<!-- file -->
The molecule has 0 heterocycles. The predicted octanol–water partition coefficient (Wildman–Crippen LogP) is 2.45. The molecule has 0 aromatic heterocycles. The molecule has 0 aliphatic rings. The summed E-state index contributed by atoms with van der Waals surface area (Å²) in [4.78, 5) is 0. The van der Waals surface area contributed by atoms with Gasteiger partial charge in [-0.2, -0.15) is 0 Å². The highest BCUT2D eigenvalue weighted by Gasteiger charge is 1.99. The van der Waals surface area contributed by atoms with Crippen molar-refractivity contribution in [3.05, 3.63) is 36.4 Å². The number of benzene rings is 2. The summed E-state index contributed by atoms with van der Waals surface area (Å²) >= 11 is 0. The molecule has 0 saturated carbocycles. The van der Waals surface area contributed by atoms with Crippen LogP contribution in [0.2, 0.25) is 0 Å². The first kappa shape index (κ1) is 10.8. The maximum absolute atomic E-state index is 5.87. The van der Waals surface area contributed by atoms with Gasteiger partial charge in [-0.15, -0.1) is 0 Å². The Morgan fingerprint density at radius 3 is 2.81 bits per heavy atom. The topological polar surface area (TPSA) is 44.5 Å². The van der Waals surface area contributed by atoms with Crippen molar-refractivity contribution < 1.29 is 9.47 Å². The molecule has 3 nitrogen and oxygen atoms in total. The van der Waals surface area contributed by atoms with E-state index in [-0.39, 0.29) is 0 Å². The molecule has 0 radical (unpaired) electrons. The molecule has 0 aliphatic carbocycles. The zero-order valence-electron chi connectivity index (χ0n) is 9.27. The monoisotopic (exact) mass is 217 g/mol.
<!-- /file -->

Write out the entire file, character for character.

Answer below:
The molecule has 0 heterocycles. The predicted octanol–water partition coefficient (Wildman–Crippen LogP) is 2.45. The molecule has 0 aromatic heterocycles. The molecule has 0 aliphatic rings. The summed E-state index contributed by atoms with van der Waals surface area (Å²) in [4.78, 5) is 0. The van der Waals surface area contributed by atoms with Gasteiger partial charge in [-0.2, -0.15) is 0 Å². The highest BCUT2D eigenvalue weighted by Gasteiger charge is 1.99. The van der Waals surface area contributed by atoms with Crippen molar-refractivity contribution in [3.05, 3.63) is 36.4 Å². The number of benzene rings is 2. The summed E-state index contributed by atoms with van der Waals surface area (Å²) >= 11 is 0. The molecule has 0 saturated carbocycles. The van der Waals surface area contributed by atoms with Crippen LogP contribution in [0.2, 0.25) is 0 Å². The first kappa shape index (κ1) is 10.8. The maximum absolute atomic E-state index is 5.87. The van der Waals surface area contributed by atoms with Gasteiger partial charge in [-0.15, -0.1) is 0 Å². The Morgan fingerprint density at radius 3 is 2.81 bits per heavy atom. The topological polar surface area (TPSA) is 44.5 Å². The van der Waals surface area contributed by atoms with Crippen molar-refractivity contribution < 1.29 is 9.47 Å². The molecule has 3 nitrogen and oxygen atoms in total. The van der Waals surface area contributed by atoms with E-state index in [-0.39, 0.29) is 0 Å². The molecule has 0 radical (unpaired) electrons. The molecule has 0 aliphatic carbocycles. The zero-order valence-electron chi connectivity index (χ0n) is 9.27. The monoisotopic (exact) mass is 217 g/mol.